Game | Turbo OutRun Sega Arcade Version Complete First Secti

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Turbo OutRun Sega Arcade Version Complete First Section

From Youtube.com - Posted: Jan 19, 2009 - 81,766 viewsGame | Turbo OutRun Sega Arcade Version Complete First Section | Turbo OutRun Sega Arcade Version Complete First Section
Turbo OutRun Sega Arcade Version Complete First Section
Turbo OutRun Sega Arcade Version Complete First Section
Game Trailer Duration: 3 minutes 14 seconds 
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Please Like Comment Subscribe! Sega's Turbo OutRun (arcade) section 1 (stages 1 - 4) completed on MAME.

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Excuse the quality of the footage, this was originally recorded in 2007 so quality is not that great by the way. I originally found this video on my old hard drive when cleaning up my computer.One of my favourite Sega racing games, this is Super Hang-On (スーパーハングオン in Japanese) released by Sega in 1987 but using the 1992 arcade version for this playthrough. This classic game you play as a motorcycle racer racing through four different courses with increasing difficulty consisting of Africa, Asia, America and Europe and the goal is to get to the end of the course whilst beating the clock, avoiding the AI traffic and using the turbo to get to the checkpoints to extend your time.This is the arcade version (Not the GenesisSega Mega Driver version) covering the Expert Europe course completing the course over 18 stages. This course was very tough to complete and one word you need to do is PRACTICE. There is no easy win and it is not easy and one mistake and it is curtains for winning and a game over will happen.The roads on the course especially towards the latter part of the Europe course is narrow and get much tougher as more and more traffic gets in the way. Keeping consistant is the key rather than outright speed as one crash into the obstacles on the side of the track will cost you around 8-10 seconds, which can destroy your chances of winning. Also try not to collide too much with the traffic as they slow you down and can slide you off the course and could end up hitting an obstacle. The key to winning is knowing how to take each corner at the right speed and having an awareness of where the traffic is located. In addition, you have to use the turbo wisely especially in the latter stages where you cannot use it much and have to rely on cornering speed alone. I must admit I had a few cases where I nearly crashed but thanks to luck and some skill I ended up not and finished on a respectable time that I think is not too bad. I always wondered what areas each course the Europe course reperesented. I know you start in France, Paris where do you end up and where do you go on your trip.Also the ending is different than the GenesisMega Drive version as the driver reveals himself as an old man smoking a pipe rather than a woman in the other version.Music: Winning Run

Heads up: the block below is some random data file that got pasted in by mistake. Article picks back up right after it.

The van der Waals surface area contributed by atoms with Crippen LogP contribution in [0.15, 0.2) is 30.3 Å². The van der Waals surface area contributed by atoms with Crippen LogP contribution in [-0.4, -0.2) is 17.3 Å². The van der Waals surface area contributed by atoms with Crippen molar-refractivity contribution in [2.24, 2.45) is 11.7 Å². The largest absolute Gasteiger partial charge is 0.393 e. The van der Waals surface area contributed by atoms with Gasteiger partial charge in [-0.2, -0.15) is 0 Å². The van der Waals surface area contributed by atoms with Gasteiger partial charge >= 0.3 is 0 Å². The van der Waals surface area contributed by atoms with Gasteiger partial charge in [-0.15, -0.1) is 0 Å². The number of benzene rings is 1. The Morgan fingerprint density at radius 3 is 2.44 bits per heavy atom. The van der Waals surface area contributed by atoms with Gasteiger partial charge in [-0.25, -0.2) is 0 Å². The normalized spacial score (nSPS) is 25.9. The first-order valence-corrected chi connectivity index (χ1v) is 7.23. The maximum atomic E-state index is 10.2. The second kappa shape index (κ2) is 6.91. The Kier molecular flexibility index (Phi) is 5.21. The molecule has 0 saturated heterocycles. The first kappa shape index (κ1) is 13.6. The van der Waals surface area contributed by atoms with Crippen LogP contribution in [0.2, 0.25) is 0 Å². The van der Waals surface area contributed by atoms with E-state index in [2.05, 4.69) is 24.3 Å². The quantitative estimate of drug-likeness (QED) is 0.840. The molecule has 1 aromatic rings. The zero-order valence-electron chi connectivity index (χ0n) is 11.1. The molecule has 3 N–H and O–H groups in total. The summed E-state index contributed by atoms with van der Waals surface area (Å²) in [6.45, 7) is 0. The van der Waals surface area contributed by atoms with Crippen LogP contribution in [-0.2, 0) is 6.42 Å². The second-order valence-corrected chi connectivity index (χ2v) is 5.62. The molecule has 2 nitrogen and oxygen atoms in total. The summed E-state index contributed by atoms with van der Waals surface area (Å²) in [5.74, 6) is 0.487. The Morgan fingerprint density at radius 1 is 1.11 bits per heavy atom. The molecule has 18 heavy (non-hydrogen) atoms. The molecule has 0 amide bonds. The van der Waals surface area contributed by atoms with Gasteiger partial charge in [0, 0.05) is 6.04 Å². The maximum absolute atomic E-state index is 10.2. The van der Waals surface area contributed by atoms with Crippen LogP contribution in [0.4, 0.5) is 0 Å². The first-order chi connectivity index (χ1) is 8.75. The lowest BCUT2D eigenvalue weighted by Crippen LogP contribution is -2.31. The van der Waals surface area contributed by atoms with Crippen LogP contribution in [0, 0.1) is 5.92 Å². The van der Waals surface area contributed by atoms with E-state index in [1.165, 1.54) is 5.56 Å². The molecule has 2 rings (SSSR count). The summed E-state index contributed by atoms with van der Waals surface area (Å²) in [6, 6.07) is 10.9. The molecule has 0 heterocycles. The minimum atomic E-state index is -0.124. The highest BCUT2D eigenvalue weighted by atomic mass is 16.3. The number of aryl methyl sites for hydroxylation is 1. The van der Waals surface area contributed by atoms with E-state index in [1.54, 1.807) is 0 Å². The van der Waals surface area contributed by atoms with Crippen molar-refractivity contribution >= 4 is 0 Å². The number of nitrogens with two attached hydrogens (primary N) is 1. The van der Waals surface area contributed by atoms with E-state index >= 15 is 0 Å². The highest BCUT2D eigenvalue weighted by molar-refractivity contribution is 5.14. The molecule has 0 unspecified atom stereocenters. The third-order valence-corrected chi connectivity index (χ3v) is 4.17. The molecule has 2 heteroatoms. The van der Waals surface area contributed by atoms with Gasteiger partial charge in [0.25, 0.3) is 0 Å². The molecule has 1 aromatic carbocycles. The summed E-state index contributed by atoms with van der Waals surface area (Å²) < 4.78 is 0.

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Developed and published by Sega in 1989.Follow me on Twitter: https:twitter.comAl82_Retro Add me on Google+: http:bit.ly1tPwL1uHaving taken the arcades by storm with the original OutRun back in 1986, it made good commercial sense to capitalise on it's success by developing a sequel. Sure enough, Sega unveiled the successor to OutRun in 1989, calling it Turbo OutRun.The core game remains very similar to the original game. You're still driving across America in a Ferrari in a point-to-point race against the clock through heavy traffic with a hot, blonde, female passenger at your side. The one main difference this time is that you're now competing head-to-head with another racer.Your adversary is a moustachioed beach-bum driving what appears to be a Porsche and is clearly vying for the attention of your female passenger. Whoever completes the next leg of the race first will have the honour of her company for the next stage; fail to be first and she will drop you like a hot potato and hitch a ride with your rival, leaving you to complete the next section solo.One of the new features added in this game is the addition of the turbo mode. As if your car wasn't already fast enough, you can activate the turbo for a several seconds of additional, tarmac-scorching speed. Activating the turbo will cause your engine to build up heat (shown by the heat bar at the bottom of the display) and continued use of the turbo will cause your car to overheat, temporarily preventing use of the turbo until it cools down. Although the turbo is great for powering along the straights, it's suicide to try and take corners whilst it's active as you'll simply slide right off the track and end up crashing; the best players will know when to activate the turbo for the best effect.After each stage of the race, you'll be given the opportunity to upgrade an aspect of your car. Upgrades include better handling, a more powerful engine and improved turbo. You can only pick one upgrade at a time, but it stays permanently fitted to the car; my advice is to pick the upgraded tyres as soon as possible to make cornering easier.Despite these additions to the gameplay, I can't help but wonder whether Sega was suffering from DSAS (difficult second album syndrome). Rather than improving on the original (which would have been a very difficult task considering just how damn good the original was), it feels worse than the original game in every conceivable way.The biggest problem here is the positioning of the player's car sprite on the screen. It's considerably higher than the original game (presumably to fit the overheat bar at the bottom), so the result is that there is very little distance between the car and vanishing point, which gives you very little time to react to corners or oncoming traffic. The player car sprite is quite large, so the problem is made worse by the fact that what part of the road remains is filled up with your own car!Perhaps to combat this issue, the developers changed collisions with other cars so that there's less of a speed decrease and less of a loss in handling. While it's a welcome change, it makes the game feel more like a Demolition Derby than a racing game.More screen space is lost to the horrid speedometer dials in the bottom left of the screen. Not only to they look terrible, but actually make it harder to work out what your speed is when compared to the simple, digital read-out from the original game.The branching course paths from the original game have been removed and a single, linear set of stages introduced instead, drastically reducing replay value. The designers of the original game cleverly designed stage changes so that the change occurred whilst you were driving round a corner; the sky colours change gradually and the background landscape actually glides into view as you turn the corner. Turbo OutRun doesn't even attempt to handle the transition gracefully; you cross the checkpoint and the background graphic and clouds simply change.It feels as though Sega were trying to emphasise the sense of speed in this game as much as possible and the end result is a game that is simply less controllable and less enjoyable to play.The music from the original game was brilliant and one of the most memorable soundtracks of all time. The music in this game is average at best and not particularly memorable. The cars engine sound is rather whiny and overshadows the rest of the audio, mainly because you spend so much more time brakingcrashingaccelerating than the original.I suppose that, had the original OutRun never existed, this would have been considered to be a much more impressive game. As it is, it's attempts to step out from the shadow of it's predecessor by being bigger, bolder and brasher, but the end result is a poorer gaming experience.At the end of the day, Turbo OutRun isn't a terrible game, but neither is it the sequel that the original game deserved.